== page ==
Our cyber security products span from our next gen SIEM used in the most secure government and critical infrastructure environments, to automated cyber risk reporting applications for commercial and government organisations of all sizes.
Auditing is the mainstay of business governance, since every organisation, no matter the size, is required to undertake at least one review of some aspect of their operations each year. Explore ways to hasten the IT risk auditing process and quickly uncover non-compliance with continuous, adaptive risk and trust assessments.
Anyone who is involved in information security or cyber matters will know that auditing is a core component of any effective security programme, since assurance is the cornerstone of remaining secure as the world around us changes. Businesses are seeking systems that can hasten the auditing process and quickly uncover non-compliance, since these gaps are often exploitable vulnerabilities. Adding to the requirement, security executives don’t want to wait 12 months until the next audit since they understand that vulnerabilities are discovered every day, so an entire year of being exposed to serious threats is an untenable position.
By introducing a technology solution that comprehensively assesses security posture and provides continuous feedback on compliance deviations against the desired states, the business minimises human error while mitigating potential risks of interference.
In the United States, recent changes in the Public Company Accounting Oversight Board (PCAOB) rules now require auditors to report not just on the level of assurance in controls, but also on the availability and timeliness of evidence and the amount of human interaction between the systems and the audit function. Additionally, the PCAOB mentions the importance of appropriateness, stating:
“Appropriateness is the measure of the quality of audit evidence, i.e., its relevance and reliability. To be appropriate, audit evidence must be both relevant and reliable in providing support for the conclusions on which the auditor’s opinion is based.”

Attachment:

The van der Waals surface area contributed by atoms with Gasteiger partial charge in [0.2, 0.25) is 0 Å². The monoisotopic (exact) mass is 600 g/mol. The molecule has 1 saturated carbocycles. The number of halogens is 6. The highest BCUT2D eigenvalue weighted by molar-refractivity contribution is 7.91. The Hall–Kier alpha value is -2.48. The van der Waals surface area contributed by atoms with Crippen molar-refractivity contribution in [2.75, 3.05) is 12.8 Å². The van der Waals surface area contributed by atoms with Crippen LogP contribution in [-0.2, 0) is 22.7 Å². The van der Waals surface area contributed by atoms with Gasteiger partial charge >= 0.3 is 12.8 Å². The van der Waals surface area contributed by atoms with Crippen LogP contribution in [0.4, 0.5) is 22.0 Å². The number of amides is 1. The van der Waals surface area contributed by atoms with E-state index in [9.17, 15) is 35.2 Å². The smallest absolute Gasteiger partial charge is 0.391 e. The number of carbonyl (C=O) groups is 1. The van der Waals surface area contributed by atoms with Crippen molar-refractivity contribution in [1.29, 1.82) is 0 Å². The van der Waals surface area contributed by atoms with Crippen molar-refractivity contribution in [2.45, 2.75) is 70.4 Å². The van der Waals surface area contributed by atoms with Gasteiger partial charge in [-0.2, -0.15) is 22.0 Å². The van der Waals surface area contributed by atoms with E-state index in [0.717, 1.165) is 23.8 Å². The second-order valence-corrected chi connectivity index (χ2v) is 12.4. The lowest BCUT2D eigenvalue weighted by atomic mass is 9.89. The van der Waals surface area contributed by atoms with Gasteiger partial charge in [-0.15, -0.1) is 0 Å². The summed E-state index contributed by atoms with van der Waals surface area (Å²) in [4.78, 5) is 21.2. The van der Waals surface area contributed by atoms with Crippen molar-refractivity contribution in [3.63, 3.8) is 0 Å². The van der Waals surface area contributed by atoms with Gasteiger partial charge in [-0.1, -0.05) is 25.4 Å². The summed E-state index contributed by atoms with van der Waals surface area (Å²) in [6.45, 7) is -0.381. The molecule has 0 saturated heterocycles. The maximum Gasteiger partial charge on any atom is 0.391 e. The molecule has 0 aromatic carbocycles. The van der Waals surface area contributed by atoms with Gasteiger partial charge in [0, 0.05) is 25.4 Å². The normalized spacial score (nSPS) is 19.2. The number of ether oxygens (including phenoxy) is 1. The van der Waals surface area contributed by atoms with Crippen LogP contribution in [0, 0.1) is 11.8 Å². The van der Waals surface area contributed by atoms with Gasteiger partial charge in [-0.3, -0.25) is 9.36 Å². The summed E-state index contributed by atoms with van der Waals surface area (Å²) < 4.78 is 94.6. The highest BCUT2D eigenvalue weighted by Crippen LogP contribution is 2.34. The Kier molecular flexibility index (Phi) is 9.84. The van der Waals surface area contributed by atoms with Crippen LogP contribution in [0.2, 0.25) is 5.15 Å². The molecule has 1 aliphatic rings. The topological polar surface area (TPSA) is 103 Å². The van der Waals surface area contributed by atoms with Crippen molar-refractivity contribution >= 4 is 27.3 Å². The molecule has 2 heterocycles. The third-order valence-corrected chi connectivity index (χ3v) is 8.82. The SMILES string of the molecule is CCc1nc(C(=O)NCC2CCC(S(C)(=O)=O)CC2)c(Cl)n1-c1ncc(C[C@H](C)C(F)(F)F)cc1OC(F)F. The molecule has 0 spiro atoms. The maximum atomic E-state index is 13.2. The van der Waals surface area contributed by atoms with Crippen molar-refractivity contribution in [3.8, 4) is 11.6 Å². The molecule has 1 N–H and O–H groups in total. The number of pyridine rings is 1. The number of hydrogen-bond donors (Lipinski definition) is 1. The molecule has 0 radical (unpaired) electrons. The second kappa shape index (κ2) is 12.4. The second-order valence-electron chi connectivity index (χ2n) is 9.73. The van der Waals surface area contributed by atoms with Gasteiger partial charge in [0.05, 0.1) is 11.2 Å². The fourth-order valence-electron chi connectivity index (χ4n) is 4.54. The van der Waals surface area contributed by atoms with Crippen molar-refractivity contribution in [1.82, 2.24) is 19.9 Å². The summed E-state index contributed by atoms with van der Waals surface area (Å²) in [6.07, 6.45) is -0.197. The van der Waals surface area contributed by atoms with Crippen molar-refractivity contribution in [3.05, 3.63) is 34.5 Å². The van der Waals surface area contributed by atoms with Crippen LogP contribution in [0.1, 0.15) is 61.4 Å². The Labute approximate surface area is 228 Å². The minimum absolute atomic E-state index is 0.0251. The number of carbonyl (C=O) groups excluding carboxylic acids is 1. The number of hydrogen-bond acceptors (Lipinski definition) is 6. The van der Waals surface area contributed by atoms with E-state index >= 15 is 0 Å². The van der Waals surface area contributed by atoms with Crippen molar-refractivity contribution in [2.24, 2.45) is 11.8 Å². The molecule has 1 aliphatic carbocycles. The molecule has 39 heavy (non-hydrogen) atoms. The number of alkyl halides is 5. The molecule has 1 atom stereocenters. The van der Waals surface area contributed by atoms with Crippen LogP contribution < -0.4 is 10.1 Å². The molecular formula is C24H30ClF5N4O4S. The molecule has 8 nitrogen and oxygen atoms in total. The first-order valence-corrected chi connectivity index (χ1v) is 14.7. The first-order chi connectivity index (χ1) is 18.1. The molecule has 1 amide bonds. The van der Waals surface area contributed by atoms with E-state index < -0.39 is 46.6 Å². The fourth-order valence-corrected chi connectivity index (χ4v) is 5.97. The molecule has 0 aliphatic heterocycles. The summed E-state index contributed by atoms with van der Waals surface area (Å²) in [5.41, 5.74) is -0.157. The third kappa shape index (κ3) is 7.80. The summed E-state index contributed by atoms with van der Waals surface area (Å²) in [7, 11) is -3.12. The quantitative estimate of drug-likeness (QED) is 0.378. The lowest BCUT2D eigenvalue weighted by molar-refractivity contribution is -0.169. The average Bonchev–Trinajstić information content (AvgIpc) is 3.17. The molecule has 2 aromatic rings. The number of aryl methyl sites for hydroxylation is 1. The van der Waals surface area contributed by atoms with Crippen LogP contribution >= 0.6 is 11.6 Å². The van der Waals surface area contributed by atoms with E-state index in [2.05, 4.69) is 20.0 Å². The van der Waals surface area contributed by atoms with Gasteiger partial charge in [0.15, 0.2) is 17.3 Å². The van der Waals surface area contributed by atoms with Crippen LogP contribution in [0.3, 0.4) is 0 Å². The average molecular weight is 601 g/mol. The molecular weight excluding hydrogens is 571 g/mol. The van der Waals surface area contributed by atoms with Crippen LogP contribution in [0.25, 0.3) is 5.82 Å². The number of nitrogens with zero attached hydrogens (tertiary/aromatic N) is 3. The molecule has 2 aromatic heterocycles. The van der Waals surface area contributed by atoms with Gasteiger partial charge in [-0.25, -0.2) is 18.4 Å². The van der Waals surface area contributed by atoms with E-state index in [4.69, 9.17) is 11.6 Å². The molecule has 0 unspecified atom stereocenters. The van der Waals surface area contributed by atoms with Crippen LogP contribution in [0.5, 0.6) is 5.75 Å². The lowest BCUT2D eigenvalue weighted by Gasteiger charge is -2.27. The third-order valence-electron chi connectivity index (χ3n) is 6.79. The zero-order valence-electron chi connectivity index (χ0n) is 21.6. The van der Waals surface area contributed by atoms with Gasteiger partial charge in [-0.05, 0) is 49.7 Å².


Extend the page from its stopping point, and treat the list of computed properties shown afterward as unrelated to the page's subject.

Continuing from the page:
From a security point of view, appropriateness is critical and something every security manager or IT executive should be assessing and trying to remove any of the human friction between the control itself and the result of the assessment.
The more accurate measurement of control compliance the business gets the better. Also, the speed at which deviations are alerted to the appropriate team is vital since not knowing that a control has failed for many weeks or months could be catastrophic. Insider threats are also a problem that security managers are paying more attention to, and malicious insiders interfering with the results of audits is a major risk. If non-compliance is concealed, then the business could be exposed to or even undergo a major cyber incident without any of the normal indicators of attack.
A relatively new approach, pioneered by Gartner Research, is continuous adaptive risk and trust assessment (CARTA). CARTA is gaining traction as a strategic approach to risk management and extends to all aspects of IT and service management. By adopting CARTA, businesses assume all their systems and devices are potentially compromised, so everything needs to be assessed against a baseline of what the appropriate security target should be. Forrester Research has also aligned its thinking with this model with its Zero Trust model, which again assumes that nothing in the environment is trustworthy and hence everything needs to be considered hostile when its place is considered within the IT environment. If you consider this from a security architecture perspective (see Figure 1), the auditing controls you build around any individual system will be very different if it’s considered a threat as opposed to being considered friendly.